Quote from Dr. J
:
So by your same logic you would expect a negative futures price resulting in Mobil paying you to take their gasoline?

This oil price crash isn't as bad as it seems — here's why [cnbc.com]

While many people may see this and think the overall price of oil is negative, there's nuance. The short answer is that no, not all oil is free.

Futures contracts are tied to a specific delivery date. Toward the end of a contract's expiration date, the price typically converges with the physical price of oil as the final buyers of these contracts are entities like refineries or airlines that are going to take actual physical delivery of the oil.

Futures contracts ultimately are contracts for physical delivery of the underlying commodity or security. While some people in the market speculate on the contracts, others are buying and selling because they have use for the commodity itself. Near the contract's expiration, traders just start buying the next month's futures contract. Those who stay in the position to the final day are typically buying the physical commodity, such as a refiner.

The West Texas Intermediate crude contract that fell more than 100% on Monday is for May delivery, and it expires Tuesday. With the coronavirus pandemic leading to unprecedented demand loss, and with storage tanks quickly filling up, there is no demand for this oil contract expiring Tuesday.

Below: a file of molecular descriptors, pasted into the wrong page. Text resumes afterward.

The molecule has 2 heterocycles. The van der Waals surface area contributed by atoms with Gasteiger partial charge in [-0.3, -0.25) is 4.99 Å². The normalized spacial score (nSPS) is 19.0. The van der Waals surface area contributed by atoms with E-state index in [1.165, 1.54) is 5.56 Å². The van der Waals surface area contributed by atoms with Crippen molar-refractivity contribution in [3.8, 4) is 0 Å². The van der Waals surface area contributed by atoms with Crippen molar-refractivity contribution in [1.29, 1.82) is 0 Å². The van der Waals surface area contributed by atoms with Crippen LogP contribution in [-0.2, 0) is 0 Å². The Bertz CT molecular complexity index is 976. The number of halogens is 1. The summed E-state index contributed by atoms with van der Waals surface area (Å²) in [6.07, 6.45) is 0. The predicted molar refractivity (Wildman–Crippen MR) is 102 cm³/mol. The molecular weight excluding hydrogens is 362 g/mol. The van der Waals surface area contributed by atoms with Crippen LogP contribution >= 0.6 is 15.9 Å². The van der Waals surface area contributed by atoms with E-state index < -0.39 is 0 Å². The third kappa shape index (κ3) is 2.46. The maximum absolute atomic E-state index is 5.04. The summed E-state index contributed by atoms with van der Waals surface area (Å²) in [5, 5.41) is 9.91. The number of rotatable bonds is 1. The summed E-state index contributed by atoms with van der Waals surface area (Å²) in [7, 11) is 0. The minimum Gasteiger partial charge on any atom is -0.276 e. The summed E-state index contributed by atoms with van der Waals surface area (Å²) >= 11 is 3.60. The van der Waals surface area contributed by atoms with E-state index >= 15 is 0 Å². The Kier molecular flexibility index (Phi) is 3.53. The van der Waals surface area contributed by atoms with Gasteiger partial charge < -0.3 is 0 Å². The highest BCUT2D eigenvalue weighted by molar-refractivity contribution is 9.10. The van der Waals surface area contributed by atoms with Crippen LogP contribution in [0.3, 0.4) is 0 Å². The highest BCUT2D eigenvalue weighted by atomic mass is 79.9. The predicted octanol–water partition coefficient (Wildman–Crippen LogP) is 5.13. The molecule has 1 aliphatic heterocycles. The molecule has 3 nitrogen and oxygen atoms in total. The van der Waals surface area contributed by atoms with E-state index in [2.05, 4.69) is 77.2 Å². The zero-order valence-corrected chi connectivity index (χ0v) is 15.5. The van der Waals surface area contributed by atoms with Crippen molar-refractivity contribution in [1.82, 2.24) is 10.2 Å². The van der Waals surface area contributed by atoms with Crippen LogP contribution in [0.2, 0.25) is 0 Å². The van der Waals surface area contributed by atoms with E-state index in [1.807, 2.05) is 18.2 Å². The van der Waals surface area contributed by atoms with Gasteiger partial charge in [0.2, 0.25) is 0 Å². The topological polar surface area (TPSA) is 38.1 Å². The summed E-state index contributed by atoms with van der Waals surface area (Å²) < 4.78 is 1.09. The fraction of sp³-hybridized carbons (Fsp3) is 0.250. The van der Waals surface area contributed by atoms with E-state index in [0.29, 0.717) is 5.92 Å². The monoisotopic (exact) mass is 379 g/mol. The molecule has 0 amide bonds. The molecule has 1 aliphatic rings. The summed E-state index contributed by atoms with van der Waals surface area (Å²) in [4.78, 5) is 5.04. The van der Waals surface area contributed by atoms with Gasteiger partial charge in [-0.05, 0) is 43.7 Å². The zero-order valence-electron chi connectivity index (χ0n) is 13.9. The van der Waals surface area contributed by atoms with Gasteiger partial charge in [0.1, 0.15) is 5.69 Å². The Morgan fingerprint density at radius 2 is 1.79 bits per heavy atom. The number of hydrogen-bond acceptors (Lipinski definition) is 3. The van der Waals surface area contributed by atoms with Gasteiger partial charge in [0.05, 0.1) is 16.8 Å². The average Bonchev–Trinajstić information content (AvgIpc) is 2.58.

That's why it turned negative, meaning producers would pay to get this oil off their hands because there is no one that needs that crude this week with the country shutdown.

Longer term, he said the picture looks brighter.

"The higher priced, longer-dated futures contracts are indicative of the market expecting some level of clearing in the cash market over the course of the next several months," he told CNBC. "Given the rapid decline in the U.S. oil rig count and the expected cutback by OPEC+ members that is a reasonable assumption."
don't listen to cnbc it's a rigged news channel
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#5
Quote from bimmerboy
:
don't listen to cnbc it's a rigged news channel
What does that even mean? Roll Eyes (Sarcastic)

Let's see if you're capable of intelligent thought or if you just regurgitate whatever you heard on Info Wars. Could you point out a single factual error with that article?
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#6
Quote from shinyraindrops
:
It can't be all taxes, why is a gallon of gas more expensive than a barrel of oil? Refining can't add that much cost can it?

A. It can.

B. You now pay more in tax per gallon than gas in many places.

C. The economic fallout of this will be crushing. Cheaper gas won't make up for it.
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#7
simple one word:
tax
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#8
Lets all remember Peak Oil from the 90's... 20 years later they have to pay to give it away. I look forward to seeing all the other things that we are being sold on today that will end the same way.